I realized, just this morning, that this week, 18 years ago, was the last week of my mother's life. It was a week of odd humor, resignation, acceptance, and goodbyes. I was a thirty eight year old woman whose mother was dying of terminal lung cancer. I was too young to lose her and she was too young to die.
She came to live with me six weeks earlier. Just in time for fall. This is the time frame that I remember the most and while it doesn't sting as badly and isn't as fresh, I try to recall every moment despite any sadness or pain.
I remember the leaves my children gathered for her. They had odd colorings and imprints. She loved them and we buried them with her.
I remember my husband stopping by the side of the road to get the daylilies that were everywhere and bringing her a bouquet.
I remember she thought she was dying a full week earlier and she asked me to call her sisters so she could say goodbye. Then to call my brothers so she could see them both. One of them traveled from North Carolina and another from a few minutes away. It was hard watching them say goodbye.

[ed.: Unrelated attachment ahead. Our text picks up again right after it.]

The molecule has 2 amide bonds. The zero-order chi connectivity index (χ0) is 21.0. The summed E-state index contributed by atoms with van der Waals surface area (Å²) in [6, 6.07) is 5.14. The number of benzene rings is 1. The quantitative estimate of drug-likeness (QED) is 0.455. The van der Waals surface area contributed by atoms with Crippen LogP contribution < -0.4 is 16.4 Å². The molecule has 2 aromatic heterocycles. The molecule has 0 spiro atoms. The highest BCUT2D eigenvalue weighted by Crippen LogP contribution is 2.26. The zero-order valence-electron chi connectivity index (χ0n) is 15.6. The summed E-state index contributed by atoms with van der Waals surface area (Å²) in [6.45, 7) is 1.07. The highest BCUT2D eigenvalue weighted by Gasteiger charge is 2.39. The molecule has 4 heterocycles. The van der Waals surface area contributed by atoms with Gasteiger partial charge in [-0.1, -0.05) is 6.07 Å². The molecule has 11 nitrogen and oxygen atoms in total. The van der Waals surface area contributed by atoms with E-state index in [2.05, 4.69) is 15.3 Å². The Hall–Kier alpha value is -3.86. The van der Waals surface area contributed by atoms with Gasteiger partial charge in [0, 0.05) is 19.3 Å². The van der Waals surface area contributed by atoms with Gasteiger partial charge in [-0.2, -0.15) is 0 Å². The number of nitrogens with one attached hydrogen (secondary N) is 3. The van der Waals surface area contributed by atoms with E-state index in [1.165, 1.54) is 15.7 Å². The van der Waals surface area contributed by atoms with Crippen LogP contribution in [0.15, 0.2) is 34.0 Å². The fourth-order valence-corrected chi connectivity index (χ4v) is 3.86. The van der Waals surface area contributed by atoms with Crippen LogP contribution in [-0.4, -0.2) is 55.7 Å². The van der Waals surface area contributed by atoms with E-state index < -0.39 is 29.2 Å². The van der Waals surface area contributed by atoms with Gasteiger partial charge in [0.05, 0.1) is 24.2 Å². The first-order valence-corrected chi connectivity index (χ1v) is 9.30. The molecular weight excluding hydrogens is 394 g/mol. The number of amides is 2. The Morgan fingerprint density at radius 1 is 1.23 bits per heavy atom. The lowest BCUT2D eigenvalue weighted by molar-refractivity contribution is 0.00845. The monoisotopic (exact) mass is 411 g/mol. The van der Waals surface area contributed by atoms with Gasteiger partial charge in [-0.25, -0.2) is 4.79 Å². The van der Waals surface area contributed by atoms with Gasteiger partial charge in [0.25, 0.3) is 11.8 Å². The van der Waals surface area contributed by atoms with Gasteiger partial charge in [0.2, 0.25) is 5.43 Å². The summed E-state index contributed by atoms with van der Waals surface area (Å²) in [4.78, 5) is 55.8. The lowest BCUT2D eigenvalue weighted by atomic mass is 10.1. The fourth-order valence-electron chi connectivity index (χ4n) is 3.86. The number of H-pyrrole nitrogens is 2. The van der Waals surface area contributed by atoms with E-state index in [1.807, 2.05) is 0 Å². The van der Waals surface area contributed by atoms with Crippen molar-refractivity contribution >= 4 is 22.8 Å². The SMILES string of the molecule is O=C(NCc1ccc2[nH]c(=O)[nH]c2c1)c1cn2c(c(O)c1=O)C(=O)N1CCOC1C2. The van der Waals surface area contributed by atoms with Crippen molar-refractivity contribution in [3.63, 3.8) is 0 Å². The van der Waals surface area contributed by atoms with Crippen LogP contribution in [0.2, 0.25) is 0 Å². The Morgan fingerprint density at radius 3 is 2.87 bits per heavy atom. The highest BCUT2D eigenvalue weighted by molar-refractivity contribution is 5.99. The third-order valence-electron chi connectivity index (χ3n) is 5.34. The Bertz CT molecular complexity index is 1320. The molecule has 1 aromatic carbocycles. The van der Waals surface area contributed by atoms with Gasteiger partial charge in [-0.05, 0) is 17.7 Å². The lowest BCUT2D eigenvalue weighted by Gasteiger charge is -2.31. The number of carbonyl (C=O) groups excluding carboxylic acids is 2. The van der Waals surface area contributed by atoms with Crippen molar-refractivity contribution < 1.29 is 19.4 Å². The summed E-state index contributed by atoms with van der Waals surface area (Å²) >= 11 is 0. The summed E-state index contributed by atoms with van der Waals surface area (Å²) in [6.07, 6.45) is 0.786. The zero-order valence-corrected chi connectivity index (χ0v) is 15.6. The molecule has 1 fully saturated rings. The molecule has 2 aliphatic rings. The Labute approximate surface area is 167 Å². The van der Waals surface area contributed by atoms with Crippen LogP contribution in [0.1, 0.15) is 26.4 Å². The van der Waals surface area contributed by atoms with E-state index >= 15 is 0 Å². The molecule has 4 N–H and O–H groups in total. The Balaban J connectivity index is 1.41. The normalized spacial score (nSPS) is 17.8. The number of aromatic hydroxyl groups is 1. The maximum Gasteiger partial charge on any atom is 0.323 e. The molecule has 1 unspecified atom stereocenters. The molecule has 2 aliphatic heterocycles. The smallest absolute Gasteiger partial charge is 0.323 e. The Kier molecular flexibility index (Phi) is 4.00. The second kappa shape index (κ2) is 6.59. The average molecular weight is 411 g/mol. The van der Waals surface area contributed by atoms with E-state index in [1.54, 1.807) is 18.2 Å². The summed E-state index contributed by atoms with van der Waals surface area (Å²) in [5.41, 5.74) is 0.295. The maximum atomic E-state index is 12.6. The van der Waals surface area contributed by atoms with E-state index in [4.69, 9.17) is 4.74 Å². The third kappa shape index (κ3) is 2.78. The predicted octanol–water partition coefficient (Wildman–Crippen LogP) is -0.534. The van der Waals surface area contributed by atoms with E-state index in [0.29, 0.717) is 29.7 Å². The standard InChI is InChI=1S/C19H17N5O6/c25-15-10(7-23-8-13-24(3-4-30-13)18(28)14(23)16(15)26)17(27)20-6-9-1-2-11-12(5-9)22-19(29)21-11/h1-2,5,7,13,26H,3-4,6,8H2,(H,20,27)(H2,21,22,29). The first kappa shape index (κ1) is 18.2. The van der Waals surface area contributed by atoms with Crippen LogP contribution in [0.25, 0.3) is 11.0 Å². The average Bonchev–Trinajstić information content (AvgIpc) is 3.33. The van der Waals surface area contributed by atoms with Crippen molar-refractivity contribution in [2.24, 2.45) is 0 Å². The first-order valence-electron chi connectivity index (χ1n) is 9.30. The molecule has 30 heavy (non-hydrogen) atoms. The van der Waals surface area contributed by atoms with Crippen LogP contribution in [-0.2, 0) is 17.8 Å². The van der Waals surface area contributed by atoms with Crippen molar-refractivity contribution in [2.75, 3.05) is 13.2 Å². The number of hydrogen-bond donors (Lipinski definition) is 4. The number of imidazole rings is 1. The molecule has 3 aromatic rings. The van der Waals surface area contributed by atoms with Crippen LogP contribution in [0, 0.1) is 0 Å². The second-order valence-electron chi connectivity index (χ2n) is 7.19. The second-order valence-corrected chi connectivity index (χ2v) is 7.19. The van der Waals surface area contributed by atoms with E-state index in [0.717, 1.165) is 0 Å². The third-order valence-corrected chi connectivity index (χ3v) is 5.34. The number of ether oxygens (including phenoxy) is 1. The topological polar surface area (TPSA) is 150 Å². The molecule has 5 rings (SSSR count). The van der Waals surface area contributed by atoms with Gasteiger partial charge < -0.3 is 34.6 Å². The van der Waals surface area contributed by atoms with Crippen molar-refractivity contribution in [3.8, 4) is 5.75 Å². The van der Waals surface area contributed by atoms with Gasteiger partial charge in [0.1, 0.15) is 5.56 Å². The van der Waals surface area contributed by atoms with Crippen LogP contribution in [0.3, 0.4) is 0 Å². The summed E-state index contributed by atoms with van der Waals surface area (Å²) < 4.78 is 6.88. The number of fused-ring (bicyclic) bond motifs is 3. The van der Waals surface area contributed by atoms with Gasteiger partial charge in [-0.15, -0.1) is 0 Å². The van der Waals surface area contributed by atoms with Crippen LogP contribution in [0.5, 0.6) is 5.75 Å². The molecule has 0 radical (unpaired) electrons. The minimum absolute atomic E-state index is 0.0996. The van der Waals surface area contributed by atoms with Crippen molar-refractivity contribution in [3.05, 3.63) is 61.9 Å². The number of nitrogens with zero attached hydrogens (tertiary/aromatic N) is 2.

I remember peeking in to her room when I heard singing outside her door.
I found my youngest brother holding her and signing to her. It was one of his finest moments.
I remember she stopped eating.
And that she could no longer keep her eyes open.
But she could hear me.
And the morning she died, I climbed in bed with her and held her in my arms.
I watched her face in between the agonizing and lengthening spaces between breaths.
And I remember telling her I loved her and that Jesus loved her.
One last breath.
One last smile.
Her soul flew over my right shoulder and was gone.
The room, so quiet now, held only two souls.
Mine and my husbands.
That was beautiful, I said.
And he nodded.
That whole last week was.